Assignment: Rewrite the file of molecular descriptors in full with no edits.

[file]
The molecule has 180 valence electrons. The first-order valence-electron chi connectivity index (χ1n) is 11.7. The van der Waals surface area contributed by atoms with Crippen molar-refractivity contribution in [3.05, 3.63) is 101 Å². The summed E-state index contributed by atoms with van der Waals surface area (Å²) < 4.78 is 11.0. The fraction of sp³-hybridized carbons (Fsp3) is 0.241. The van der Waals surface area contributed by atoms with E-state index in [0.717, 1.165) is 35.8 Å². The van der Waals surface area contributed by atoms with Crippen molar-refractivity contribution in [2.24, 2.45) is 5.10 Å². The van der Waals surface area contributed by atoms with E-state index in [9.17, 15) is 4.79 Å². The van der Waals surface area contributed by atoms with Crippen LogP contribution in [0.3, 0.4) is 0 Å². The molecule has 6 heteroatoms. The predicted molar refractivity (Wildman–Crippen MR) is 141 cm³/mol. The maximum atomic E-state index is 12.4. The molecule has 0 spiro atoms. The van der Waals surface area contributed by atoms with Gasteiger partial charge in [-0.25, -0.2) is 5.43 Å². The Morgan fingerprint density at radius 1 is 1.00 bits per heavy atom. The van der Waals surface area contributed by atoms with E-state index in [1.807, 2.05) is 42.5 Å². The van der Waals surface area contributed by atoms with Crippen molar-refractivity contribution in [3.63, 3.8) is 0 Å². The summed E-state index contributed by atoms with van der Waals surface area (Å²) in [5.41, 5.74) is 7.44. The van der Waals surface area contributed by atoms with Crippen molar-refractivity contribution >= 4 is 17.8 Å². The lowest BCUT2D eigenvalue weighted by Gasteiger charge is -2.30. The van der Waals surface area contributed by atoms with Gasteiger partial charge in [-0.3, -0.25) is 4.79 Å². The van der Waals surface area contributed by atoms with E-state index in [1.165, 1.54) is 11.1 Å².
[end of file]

The molecule has 180 valence electrons. The first-order valence-electron chi connectivity index (χ1n) is 11.7. The van der Waals surface area contributed by atoms with Crippen molar-refractivity contribution in [3.05, 3.63) is 101 Å². The summed E-state index contributed by atoms with van der Waals surface area (Å²) < 4.78 is 11.0. The fraction of sp³-hybridized carbons (Fsp3) is 0.241. The van der Waals surface area contributed by atoms with E-state index in [0.717, 1.165) is 35.8 Å². The van der Waals surface area contributed by atoms with Crippen molar-refractivity contribution in [2.24, 2.45) is 5.10 Å². The van der Waals surface area contributed by atoms with E-state index in [9.17, 15) is 4.79 Å². The van der Waals surface area contributed by atoms with Crippen LogP contribution in [0.3, 0.4) is 0 Å². The molecule has 6 heteroatoms. The predicted molar refractivity (Wildman–Crippen MR) is 141 cm³/mol. The maximum atomic E-state index is 12.4. The molecule has 0 spiro atoms. The van der Waals surface area contributed by atoms with Gasteiger partial charge in [-0.25, -0.2) is 5.43 Å². The Morgan fingerprint density at radius 1 is 1.00 bits per heavy atom. The van der Waals surface area contributed by atoms with E-state index in [1.807, 2.05) is 42.5 Å². The van der Waals surface area contributed by atoms with Crippen molar-refractivity contribution in [3.63, 3.8) is 0 Å². The summed E-state index contributed by atoms with van der Waals surface area (Å²) in [5.41, 5.74) is 7.44. The van der Waals surface area contributed by atoms with Crippen molar-refractivity contribution >= 4 is 17.8 Å². The lowest BCUT2D eigenvalue weighted by Gasteiger charge is -2.30. The van der Waals surface area contributed by atoms with Gasteiger partial charge in [-0.3, -0.25) is 4.79 Å². The van der Waals surface area contributed by atoms with E-state index in [1.165, 1.54) is 11.1 Å².